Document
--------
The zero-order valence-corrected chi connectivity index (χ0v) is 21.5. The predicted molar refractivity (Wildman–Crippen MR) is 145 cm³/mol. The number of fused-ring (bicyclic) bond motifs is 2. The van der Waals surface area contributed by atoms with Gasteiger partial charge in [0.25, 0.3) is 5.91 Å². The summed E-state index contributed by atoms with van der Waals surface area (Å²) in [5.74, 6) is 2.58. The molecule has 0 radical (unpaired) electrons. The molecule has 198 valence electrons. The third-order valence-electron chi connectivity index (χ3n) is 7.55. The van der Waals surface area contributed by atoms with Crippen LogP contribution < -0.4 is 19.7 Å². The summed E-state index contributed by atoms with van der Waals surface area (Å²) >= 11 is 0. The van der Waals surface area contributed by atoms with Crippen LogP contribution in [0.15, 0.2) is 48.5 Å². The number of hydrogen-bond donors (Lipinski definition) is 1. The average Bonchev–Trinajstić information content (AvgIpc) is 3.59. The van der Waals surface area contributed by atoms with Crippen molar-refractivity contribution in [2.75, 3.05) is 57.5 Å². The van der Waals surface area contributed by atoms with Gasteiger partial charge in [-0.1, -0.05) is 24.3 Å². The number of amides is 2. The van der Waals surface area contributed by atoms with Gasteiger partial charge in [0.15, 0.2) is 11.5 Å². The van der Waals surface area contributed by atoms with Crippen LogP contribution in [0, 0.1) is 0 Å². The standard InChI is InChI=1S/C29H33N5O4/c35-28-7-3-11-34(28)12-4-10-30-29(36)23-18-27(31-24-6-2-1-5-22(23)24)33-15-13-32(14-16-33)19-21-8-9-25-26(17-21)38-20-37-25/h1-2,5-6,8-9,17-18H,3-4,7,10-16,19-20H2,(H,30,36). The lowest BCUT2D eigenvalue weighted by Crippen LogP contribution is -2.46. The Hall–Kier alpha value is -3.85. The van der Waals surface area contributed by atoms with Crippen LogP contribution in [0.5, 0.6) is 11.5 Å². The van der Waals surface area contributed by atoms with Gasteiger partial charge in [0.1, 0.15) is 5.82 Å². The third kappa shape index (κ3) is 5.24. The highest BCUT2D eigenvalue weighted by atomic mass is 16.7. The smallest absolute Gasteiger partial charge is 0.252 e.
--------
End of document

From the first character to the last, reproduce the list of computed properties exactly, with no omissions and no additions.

The zero-order valence-corrected chi connectivity index (χ0v) is 21.5. The predicted molar refractivity (Wildman–Crippen MR) is 145 cm³/mol. The number of fused-ring (bicyclic) bond motifs is 2. The van der Waals surface area contributed by atoms with Gasteiger partial charge in [0.25, 0.3) is 5.91 Å². The summed E-state index contributed by atoms with van der Waals surface area (Å²) in [5.74, 6) is 2.58. The molecule has 0 radical (unpaired) electrons. The molecule has 198 valence electrons. The third-order valence-electron chi connectivity index (χ3n) is 7.55. The van der Waals surface area contributed by atoms with Crippen LogP contribution < -0.4 is 19.7 Å². The summed E-state index contributed by atoms with van der Waals surface area (Å²) >= 11 is 0. The van der Waals surface area contributed by atoms with Crippen LogP contribution in [0.15, 0.2) is 48.5 Å². The number of hydrogen-bond donors (Lipinski definition) is 1. The average Bonchev–Trinajstić information content (AvgIpc) is 3.59. The van der Waals surface area contributed by atoms with Crippen molar-refractivity contribution in [2.75, 3.05) is 57.5 Å². The van der Waals surface area contributed by atoms with Gasteiger partial charge in [-0.1, -0.05) is 24.3 Å². The number of amides is 2. The van der Waals surface area contributed by atoms with Gasteiger partial charge in [0.15, 0.2) is 11.5 Å². The van der Waals surface area contributed by atoms with Crippen LogP contribution in [0, 0.1) is 0 Å². The standard InChI is InChI=1S/C29H33N5O4/c35-28-7-3-11-34(28)12-4-10-30-29(36)23-18-27(31-24-6-2-1-5-22(23)24)33-15-13-32(14-16-33)19-21-8-9-25-26(17-21)38-20-37-25/h1-2,5-6,8-9,17-18H,3-4,7,10-16,19-20H2,(H,30,36). The lowest BCUT2D eigenvalue weighted by Crippen LogP contribution is -2.46. The Hall–Kier alpha value is -3.85. The van der Waals surface area contributed by atoms with Crippen LogP contribution in [0.5, 0.6) is 11.5 Å². The van der Waals surface area contributed by atoms with Gasteiger partial charge in [0.1, 0.15) is 5.82 Å². The third kappa shape index (κ3) is 5.24. The highest BCUT2D eigenvalue weighted by atomic mass is 16.7. The smallest absolute Gasteiger partial charge is 0.252 e.